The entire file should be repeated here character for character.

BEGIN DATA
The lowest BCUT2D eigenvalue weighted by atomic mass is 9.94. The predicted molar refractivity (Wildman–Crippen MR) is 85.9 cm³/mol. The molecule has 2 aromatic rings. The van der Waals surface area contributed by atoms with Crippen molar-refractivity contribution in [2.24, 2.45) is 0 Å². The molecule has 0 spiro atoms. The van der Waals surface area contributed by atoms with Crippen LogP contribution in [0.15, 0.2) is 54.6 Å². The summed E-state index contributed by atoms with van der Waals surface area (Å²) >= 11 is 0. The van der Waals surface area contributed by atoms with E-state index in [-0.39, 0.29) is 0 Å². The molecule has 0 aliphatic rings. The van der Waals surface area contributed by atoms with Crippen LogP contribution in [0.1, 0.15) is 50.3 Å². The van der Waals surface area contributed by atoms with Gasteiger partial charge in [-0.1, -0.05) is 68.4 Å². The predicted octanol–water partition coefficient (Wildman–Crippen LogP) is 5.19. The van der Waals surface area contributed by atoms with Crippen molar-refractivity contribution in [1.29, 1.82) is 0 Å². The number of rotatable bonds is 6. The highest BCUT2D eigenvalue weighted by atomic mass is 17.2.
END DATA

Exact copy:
The lowest BCUT2D eigenvalue weighted by atomic mass is 9.94. The predicted molar refractivity (Wildman–Crippen MR) is 85.9 cm³/mol. The molecule has 2 aromatic rings. The van der Waals surface area contributed by atoms with Crippen molar-refractivity contribution in [2.24, 2.45) is 0 Å². The molecule has 0 spiro atoms. The van der Waals surface area contributed by atoms with Crippen LogP contribution in [0.15, 0.2) is 54.6 Å². The summed E-state index contributed by atoms with van der Waals surface area (Å²) >= 11 is 0. The van der Waals surface area contributed by atoms with E-state index in [-0.39, 0.29) is 0 Å². The molecule has 0 aliphatic rings. The van der Waals surface area contributed by atoms with Crippen LogP contribution in [0.1, 0.15) is 50.3 Å². The van der Waals surface area contributed by atoms with Gasteiger partial charge in [-0.1, -0.05) is 68.4 Å². The predicted octanol–water partition coefficient (Wildman–Crippen LogP) is 5.19. The van der Waals surface area contributed by atoms with Crippen molar-refractivity contribution in [1.29, 1.82) is 0 Å². The number of rotatable bonds is 6. The highest BCUT2D eigenvalue weighted by atomic mass is 17.2.